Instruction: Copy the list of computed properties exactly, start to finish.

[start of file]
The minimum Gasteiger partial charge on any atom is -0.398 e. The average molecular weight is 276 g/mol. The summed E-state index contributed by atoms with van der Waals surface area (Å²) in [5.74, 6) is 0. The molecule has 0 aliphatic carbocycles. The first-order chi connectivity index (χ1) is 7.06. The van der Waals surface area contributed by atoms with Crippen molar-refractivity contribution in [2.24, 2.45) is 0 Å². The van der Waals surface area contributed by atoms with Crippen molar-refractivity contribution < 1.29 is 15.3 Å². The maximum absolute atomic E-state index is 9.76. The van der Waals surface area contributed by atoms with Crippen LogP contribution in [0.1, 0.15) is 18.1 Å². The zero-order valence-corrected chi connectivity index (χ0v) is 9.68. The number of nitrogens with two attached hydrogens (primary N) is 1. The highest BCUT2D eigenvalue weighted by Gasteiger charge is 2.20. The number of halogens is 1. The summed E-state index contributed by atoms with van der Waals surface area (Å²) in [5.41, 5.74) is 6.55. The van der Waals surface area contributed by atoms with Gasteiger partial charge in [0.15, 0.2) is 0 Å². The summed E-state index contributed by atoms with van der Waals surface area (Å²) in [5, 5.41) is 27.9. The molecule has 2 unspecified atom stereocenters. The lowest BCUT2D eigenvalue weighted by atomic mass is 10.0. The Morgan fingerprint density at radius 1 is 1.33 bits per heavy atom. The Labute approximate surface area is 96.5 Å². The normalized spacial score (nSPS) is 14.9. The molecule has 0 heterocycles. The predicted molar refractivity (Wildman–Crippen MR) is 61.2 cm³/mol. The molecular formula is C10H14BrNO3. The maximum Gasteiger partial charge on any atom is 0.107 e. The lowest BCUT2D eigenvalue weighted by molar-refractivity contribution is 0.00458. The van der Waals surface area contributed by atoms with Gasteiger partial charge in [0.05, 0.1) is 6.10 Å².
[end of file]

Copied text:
The minimum Gasteiger partial charge on any atom is -0.398 e. The average molecular weight is 276 g/mol. The summed E-state index contributed by atoms with van der Waals surface area (Å²) in [5.74, 6) is 0. The molecule has 0 aliphatic carbocycles. The first-order chi connectivity index (χ1) is 7.06. The van der Waals surface area contributed by atoms with Crippen molar-refractivity contribution in [2.24, 2.45) is 0 Å². The van der Waals surface area contributed by atoms with Crippen molar-refractivity contribution < 1.29 is 15.3 Å². The maximum absolute atomic E-state index is 9.76. The van der Waals surface area contributed by atoms with Crippen LogP contribution in [0.1, 0.15) is 18.1 Å². The zero-order valence-corrected chi connectivity index (χ0v) is 9.68. The number of nitrogens with two attached hydrogens (primary N) is 1. The highest BCUT2D eigenvalue weighted by Gasteiger charge is 2.20. The number of halogens is 1. The summed E-state index contributed by atoms with van der Waals surface area (Å²) in [5.41, 5.74) is 6.55. The van der Waals surface area contributed by atoms with Gasteiger partial charge in [0.15, 0.2) is 0 Å². The summed E-state index contributed by atoms with van der Waals surface area (Å²) in [5, 5.41) is 27.9. The molecule has 2 unspecified atom stereocenters. The lowest BCUT2D eigenvalue weighted by atomic mass is 10.0. The Morgan fingerprint density at radius 1 is 1.33 bits per heavy atom. The Labute approximate surface area is 96.5 Å². The normalized spacial score (nSPS) is 14.9. The molecule has 0 heterocycles. The predicted molar refractivity (Wildman–Crippen MR) is 61.2 cm³/mol. The molecular formula is C10H14BrNO3. The maximum Gasteiger partial charge on any atom is 0.107 e. The lowest BCUT2D eigenvalue weighted by molar-refractivity contribution is 0.00458. The van der Waals surface area contributed by atoms with Gasteiger partial charge in [0.05, 0.1) is 6.10 Å².